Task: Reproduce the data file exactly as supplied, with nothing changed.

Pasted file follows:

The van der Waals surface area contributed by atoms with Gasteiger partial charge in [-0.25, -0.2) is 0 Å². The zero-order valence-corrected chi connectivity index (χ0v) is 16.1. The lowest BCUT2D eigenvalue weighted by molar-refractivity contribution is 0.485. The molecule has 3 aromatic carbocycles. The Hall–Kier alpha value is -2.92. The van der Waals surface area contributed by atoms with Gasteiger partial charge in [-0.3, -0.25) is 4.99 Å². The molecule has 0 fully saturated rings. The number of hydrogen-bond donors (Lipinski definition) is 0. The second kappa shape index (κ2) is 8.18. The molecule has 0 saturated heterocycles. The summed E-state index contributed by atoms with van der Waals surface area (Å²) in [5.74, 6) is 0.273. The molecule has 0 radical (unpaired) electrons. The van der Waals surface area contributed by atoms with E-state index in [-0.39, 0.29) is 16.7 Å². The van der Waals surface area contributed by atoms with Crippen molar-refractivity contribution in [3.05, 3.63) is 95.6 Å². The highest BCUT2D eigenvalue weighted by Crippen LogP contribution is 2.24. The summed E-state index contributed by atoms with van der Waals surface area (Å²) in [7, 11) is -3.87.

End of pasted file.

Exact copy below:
The van der Waals surface area contributed by atoms with Gasteiger partial charge in [-0.25, -0.2) is 0 Å². The zero-order valence-corrected chi connectivity index (χ0v) is 16.1. The lowest BCUT2D eigenvalue weighted by molar-refractivity contribution is 0.485. The molecule has 3 aromatic carbocycles. The Hall–Kier alpha value is -2.92. The van der Waals surface area contributed by atoms with Gasteiger partial charge in [-0.3, -0.25) is 4.99 Å². The molecule has 0 fully saturated rings. The number of hydrogen-bond donors (Lipinski definition) is 0. The second kappa shape index (κ2) is 8.18. The molecule has 0 saturated heterocycles. The summed E-state index contributed by atoms with van der Waals surface area (Å²) in [5.74, 6) is 0.273. The molecule has 0 radical (unpaired) electrons. The van der Waals surface area contributed by atoms with E-state index in [-0.39, 0.29) is 16.7 Å². The van der Waals surface area contributed by atoms with Crippen molar-refractivity contribution in [3.05, 3.63) is 95.6 Å². The highest BCUT2D eigenvalue weighted by Crippen LogP contribution is 2.24. The summed E-state index contributed by atoms with van der Waals surface area (Å²) in [7, 11) is -3.87.